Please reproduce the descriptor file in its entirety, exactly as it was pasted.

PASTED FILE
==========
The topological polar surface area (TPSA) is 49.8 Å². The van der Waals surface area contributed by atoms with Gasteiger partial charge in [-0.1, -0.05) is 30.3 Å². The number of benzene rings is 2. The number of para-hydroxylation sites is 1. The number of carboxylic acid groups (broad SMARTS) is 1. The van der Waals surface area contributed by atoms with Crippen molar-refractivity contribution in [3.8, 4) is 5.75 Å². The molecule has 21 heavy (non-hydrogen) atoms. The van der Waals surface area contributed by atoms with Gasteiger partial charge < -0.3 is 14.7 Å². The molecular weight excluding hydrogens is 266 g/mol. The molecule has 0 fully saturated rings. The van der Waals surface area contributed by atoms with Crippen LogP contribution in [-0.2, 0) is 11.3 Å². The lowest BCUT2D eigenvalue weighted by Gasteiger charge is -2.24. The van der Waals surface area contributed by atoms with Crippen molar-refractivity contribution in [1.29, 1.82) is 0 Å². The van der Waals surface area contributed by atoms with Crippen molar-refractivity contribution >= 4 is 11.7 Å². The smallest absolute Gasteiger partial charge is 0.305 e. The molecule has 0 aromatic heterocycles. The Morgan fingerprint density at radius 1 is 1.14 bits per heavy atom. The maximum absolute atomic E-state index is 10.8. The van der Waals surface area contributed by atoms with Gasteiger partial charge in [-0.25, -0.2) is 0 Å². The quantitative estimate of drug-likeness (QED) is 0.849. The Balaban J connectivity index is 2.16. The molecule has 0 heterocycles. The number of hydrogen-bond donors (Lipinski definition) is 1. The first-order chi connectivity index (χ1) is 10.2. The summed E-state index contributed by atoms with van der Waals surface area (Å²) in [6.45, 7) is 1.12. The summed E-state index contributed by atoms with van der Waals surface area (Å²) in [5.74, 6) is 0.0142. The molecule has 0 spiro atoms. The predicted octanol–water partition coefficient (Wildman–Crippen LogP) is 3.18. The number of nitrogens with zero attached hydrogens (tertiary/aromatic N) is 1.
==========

The topological polar surface area (TPSA) is 49.8 Å². The van der Waals surface area contributed by atoms with Gasteiger partial charge in [-0.1, -0.05) is 30.3 Å². The number of benzene rings is 2. The number of para-hydroxylation sites is 1. The number of carboxylic acid groups (broad SMARTS) is 1. The van der Waals surface area contributed by atoms with Crippen molar-refractivity contribution in [3.8, 4) is 5.75 Å². The molecule has 21 heavy (non-hydrogen) atoms. The van der Waals surface area contributed by atoms with Gasteiger partial charge < -0.3 is 14.7 Å². The molecular weight excluding hydrogens is 266 g/mol. The molecule has 0 fully saturated rings. The van der Waals surface area contributed by atoms with Crippen LogP contribution in [-0.2, 0) is 11.3 Å². The lowest BCUT2D eigenvalue weighted by Gasteiger charge is -2.24. The van der Waals surface area contributed by atoms with Crippen molar-refractivity contribution in [1.29, 1.82) is 0 Å². The van der Waals surface area contributed by atoms with Crippen molar-refractivity contribution >= 4 is 11.7 Å². The smallest absolute Gasteiger partial charge is 0.305 e. The molecule has 0 aromatic heterocycles. The Morgan fingerprint density at radius 1 is 1.14 bits per heavy atom. The maximum absolute atomic E-state index is 10.8. The van der Waals surface area contributed by atoms with Gasteiger partial charge in [-0.25, -0.2) is 0 Å². The quantitative estimate of drug-likeness (QED) is 0.849. The Balaban J connectivity index is 2.16. The molecule has 0 heterocycles. The number of hydrogen-bond donors (Lipinski definition) is 1. The first-order chi connectivity index (χ1) is 10.2. The summed E-state index contributed by atoms with van der Waals surface area (Å²) in [6.45, 7) is 1.12. The summed E-state index contributed by atoms with van der Waals surface area (Å²) in [5.74, 6) is 0.0142. The molecule has 0 spiro atoms. The predicted octanol–water partition coefficient (Wildman–Crippen LogP) is 3.18. The number of nitrogens with zero attached hydrogens (tertiary/aromatic N) is 1.